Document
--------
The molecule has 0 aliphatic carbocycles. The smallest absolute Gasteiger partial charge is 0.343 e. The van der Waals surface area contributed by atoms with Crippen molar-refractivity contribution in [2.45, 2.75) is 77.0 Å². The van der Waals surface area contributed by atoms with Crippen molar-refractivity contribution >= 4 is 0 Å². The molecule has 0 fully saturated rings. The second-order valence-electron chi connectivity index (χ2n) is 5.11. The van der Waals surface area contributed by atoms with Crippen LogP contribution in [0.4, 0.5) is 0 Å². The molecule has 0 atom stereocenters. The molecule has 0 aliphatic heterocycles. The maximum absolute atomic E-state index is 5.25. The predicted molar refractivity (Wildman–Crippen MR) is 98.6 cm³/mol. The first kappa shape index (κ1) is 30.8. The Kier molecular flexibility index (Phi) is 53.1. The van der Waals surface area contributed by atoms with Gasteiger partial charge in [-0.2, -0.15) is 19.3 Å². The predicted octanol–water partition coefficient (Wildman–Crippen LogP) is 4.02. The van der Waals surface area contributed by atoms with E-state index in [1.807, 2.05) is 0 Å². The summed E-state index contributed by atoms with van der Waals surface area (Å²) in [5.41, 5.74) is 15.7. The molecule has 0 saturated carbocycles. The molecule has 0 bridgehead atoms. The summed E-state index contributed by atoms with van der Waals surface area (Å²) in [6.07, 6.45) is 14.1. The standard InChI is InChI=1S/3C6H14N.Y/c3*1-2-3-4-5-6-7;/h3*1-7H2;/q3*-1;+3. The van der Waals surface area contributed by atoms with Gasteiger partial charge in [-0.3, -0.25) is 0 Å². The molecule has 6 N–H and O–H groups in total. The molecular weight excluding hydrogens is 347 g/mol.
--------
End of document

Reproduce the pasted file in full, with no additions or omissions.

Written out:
The molecule has 0 aliphatic carbocycles. The smallest absolute Gasteiger partial charge is 0.343 e. The van der Waals surface area contributed by atoms with Crippen molar-refractivity contribution in [2.45, 2.75) is 77.0 Å². The van der Waals surface area contributed by atoms with Crippen molar-refractivity contribution >= 4 is 0 Å². The molecule has 0 fully saturated rings. The second-order valence-electron chi connectivity index (χ2n) is 5.11. The van der Waals surface area contributed by atoms with Crippen LogP contribution in [0.4, 0.5) is 0 Å². The molecule has 0 atom stereocenters. The molecule has 0 aliphatic heterocycles. The maximum absolute atomic E-state index is 5.25. The predicted molar refractivity (Wildman–Crippen MR) is 98.6 cm³/mol. The first kappa shape index (κ1) is 30.8. The Kier molecular flexibility index (Phi) is 53.1. The van der Waals surface area contributed by atoms with Gasteiger partial charge in [-0.2, -0.15) is 19.3 Å². The predicted octanol–water partition coefficient (Wildman–Crippen LogP) is 4.02. The van der Waals surface area contributed by atoms with E-state index in [1.807, 2.05) is 0 Å². The summed E-state index contributed by atoms with van der Waals surface area (Å²) in [5.41, 5.74) is 15.7. The molecule has 0 saturated carbocycles. The molecule has 0 bridgehead atoms. The summed E-state index contributed by atoms with van der Waals surface area (Å²) in [6.07, 6.45) is 14.1. The standard InChI is InChI=1S/3C6H14N.Y/c3*1-2-3-4-5-6-7;/h3*1-7H2;/q3*-1;+3. The van der Waals surface area contributed by atoms with Gasteiger partial charge in [-0.3, -0.25) is 0 Å². The molecule has 6 N–H and O–H groups in total. The molecular weight excluding hydrogens is 347 g/mol.